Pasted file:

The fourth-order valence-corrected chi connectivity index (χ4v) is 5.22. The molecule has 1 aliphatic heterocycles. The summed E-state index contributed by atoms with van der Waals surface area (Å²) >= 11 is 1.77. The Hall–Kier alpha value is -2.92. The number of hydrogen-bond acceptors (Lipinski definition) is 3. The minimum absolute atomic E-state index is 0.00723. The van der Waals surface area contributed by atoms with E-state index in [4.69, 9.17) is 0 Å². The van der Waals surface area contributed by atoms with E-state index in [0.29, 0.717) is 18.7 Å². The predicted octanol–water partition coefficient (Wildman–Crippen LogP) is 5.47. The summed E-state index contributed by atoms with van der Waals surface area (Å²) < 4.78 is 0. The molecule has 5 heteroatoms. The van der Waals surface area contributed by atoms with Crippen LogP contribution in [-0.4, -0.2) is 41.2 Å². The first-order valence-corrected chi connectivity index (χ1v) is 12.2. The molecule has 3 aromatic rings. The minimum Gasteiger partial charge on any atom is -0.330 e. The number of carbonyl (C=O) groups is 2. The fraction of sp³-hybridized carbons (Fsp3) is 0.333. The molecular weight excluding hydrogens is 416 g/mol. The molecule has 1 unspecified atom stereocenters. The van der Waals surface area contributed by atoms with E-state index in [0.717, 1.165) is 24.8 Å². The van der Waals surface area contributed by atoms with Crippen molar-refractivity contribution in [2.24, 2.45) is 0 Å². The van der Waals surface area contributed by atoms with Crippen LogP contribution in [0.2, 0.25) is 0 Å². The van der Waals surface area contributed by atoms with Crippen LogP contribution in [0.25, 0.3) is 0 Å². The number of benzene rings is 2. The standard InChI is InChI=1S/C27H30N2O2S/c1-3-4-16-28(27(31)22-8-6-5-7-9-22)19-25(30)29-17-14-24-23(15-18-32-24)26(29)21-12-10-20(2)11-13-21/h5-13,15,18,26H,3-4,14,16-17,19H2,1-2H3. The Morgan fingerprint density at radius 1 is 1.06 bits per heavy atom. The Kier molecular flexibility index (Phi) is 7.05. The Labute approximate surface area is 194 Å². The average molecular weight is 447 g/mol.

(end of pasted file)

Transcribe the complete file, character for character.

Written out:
The fourth-order valence-corrected chi connectivity index (χ4v) is 5.22. The molecule has 1 aliphatic heterocycles. The summed E-state index contributed by atoms with van der Waals surface area (Å²) >= 11 is 1.77. The Hall–Kier alpha value is -2.92. The number of hydrogen-bond acceptors (Lipinski definition) is 3. The minimum absolute atomic E-state index is 0.00723. The van der Waals surface area contributed by atoms with E-state index in [4.69, 9.17) is 0 Å². The van der Waals surface area contributed by atoms with E-state index in [0.29, 0.717) is 18.7 Å². The predicted octanol–water partition coefficient (Wildman–Crippen LogP) is 5.47. The summed E-state index contributed by atoms with van der Waals surface area (Å²) < 4.78 is 0. The molecule has 5 heteroatoms. The van der Waals surface area contributed by atoms with Crippen LogP contribution in [-0.4, -0.2) is 41.2 Å². The first-order valence-corrected chi connectivity index (χ1v) is 12.2. The molecule has 3 aromatic rings. The minimum Gasteiger partial charge on any atom is -0.330 e. The number of carbonyl (C=O) groups is 2. The fraction of sp³-hybridized carbons (Fsp3) is 0.333. The molecular weight excluding hydrogens is 416 g/mol. The molecule has 1 unspecified atom stereocenters. The van der Waals surface area contributed by atoms with E-state index in [0.717, 1.165) is 24.8 Å². The van der Waals surface area contributed by atoms with Crippen molar-refractivity contribution in [2.24, 2.45) is 0 Å². The van der Waals surface area contributed by atoms with Crippen LogP contribution in [0.2, 0.25) is 0 Å². The van der Waals surface area contributed by atoms with Crippen LogP contribution in [0.25, 0.3) is 0 Å². The number of benzene rings is 2. The standard InChI is InChI=1S/C27H30N2O2S/c1-3-4-16-28(27(31)22-8-6-5-7-9-22)19-25(30)29-17-14-24-23(15-18-32-24)26(29)21-12-10-20(2)11-13-21/h5-13,15,18,26H,3-4,14,16-17,19H2,1-2H3. The Morgan fingerprint density at radius 1 is 1.06 bits per heavy atom. The Kier molecular flexibility index (Phi) is 7.05. The Labute approximate surface area is 194 Å². The average molecular weight is 447 g/mol.